An article in last week’s Miami Herald underscored a critical issue that those of us in the STEM community have already known to be true: Our students need more help in order to thrive in the global economy in which they will soon be entering.
As the article noted, only 32 percent of U.S. high school students graduating in 2011 were proficient in math. Of 65 nations participating in the Harvard University survey, the U.S. ranked 32nd.
Miami-Dade County students are also challenged by this issue. Thankfully, numbers are increasing because of Miami-Dade County Public School System’s enhanced commitment to math and science education, under Superintendent Alberto Carvalho’s leadership, as well as its ever-growing partnership with the Miami Science Museum. In October, Miami-Dade was awarded one of the nation’s most prestigious recognitions — the Broad Prize for Urban Education — for improving student achievement, raising the graduation rates of minority students, and increasing the percentage of minorities reaching advanced levels on state exams.
For more than 20 years, the Miami Science Museum has worked to help reverse the course by paving a path for young people to embrace math and science-based careers. Beyond a simple visit, the museum encourages in-depth learning and offers a wide range of programs that correspond to the needs of different groups.
A particular area of emphasis has been toward college entry among at-risk students. For example, the Miami Science Museum’s Upward Bound program, which has just been awarded an additional four years of funding from the Department of Education, has been widely successful.
The high school graduation rate for UBMS Center participants for 2007-2011 was 98 percent as compared to an average of 54 percent at the target schools. Postsecondary enrollment immediately after high school was 91 percent, compared to 40 percent for target school students, and 64 percent of UBMS Center graduates selected a STEM major.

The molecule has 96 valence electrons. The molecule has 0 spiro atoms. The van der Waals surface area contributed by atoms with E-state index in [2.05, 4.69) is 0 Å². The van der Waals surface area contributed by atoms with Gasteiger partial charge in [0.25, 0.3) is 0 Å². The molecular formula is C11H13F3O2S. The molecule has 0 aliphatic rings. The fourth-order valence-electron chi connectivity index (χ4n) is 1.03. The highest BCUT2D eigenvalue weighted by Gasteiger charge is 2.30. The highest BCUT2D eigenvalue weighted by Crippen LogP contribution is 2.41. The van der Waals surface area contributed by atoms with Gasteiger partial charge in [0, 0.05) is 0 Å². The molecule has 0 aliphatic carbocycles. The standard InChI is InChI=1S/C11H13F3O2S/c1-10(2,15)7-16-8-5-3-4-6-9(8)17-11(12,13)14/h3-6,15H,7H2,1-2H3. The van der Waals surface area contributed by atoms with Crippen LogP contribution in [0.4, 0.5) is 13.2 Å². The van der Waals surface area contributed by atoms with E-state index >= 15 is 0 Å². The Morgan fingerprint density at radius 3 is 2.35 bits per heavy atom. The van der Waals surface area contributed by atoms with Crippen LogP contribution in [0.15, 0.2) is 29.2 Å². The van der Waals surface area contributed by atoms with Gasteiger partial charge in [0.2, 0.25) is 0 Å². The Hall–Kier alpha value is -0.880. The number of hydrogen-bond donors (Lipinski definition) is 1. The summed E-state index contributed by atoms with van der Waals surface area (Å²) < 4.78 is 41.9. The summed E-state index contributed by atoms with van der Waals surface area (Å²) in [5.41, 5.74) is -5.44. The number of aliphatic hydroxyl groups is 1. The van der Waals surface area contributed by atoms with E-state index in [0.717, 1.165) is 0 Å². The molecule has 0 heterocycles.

When the Patricia and Phillip Frost Museum of Science opens its doors in downtown Miami, every aspect of the building will provide an opportunity for exploration — from the rooftop, with an urban garden and exercise trail; to the Living Core, a structure that integrates wildlife habitats, aquaria and a one-of-a-kind Gulfstream Aquarium; to interactive science and technology exhibition galleries; to the Energy Playground and the River of Grass, a special place for younger visitors.
Opportunities for in-depth learning will also abound. The Knight Learning Center will provide a focus for schools, teachers, lifelong learning and local community groups, offering flexible learning spaces, research and a digital futures center. From the building’s design and exterior, to its programming and exhibition content, our new museum will focus on bringing new ideas to fruition and harnessing the creative skills that contribute to Miami’s great potential as a world class city.
None of this can be achieved without support from the community. The 2004 General Obligation Bond demonstrated the support of the community at large, ensuring that this remains to be the people’s museum.
This has been further reinforced by major gifts from key leaders in the community, notably the $35 million commitment from Patricia and Phillip Frost to name the building and the seven million dollar support from Board of Trustees co-Chairs Trish and Dan Bell. The Knight Foundation has also given us a one-two matching $10 million gift, which will no doubt inspire future donors to enable us to reach our full fundraising goal.
Our future is dependent upon our ability to educate, innovate, and move forward as a community. Numbers like the ones reported on this week further emphasize that we clearly have a lot of work to do. By producing, fostering, and attracting a qualified, skilled technical and creative workforce, we can ensure Miami’s viability and economic prosperity for decades to come.
Gillian Thomas is president and CEO of the Miami Science Museum, which will open its doors as the new Patricia and Phillip Frost Museum of Science at Museum Park in 2015.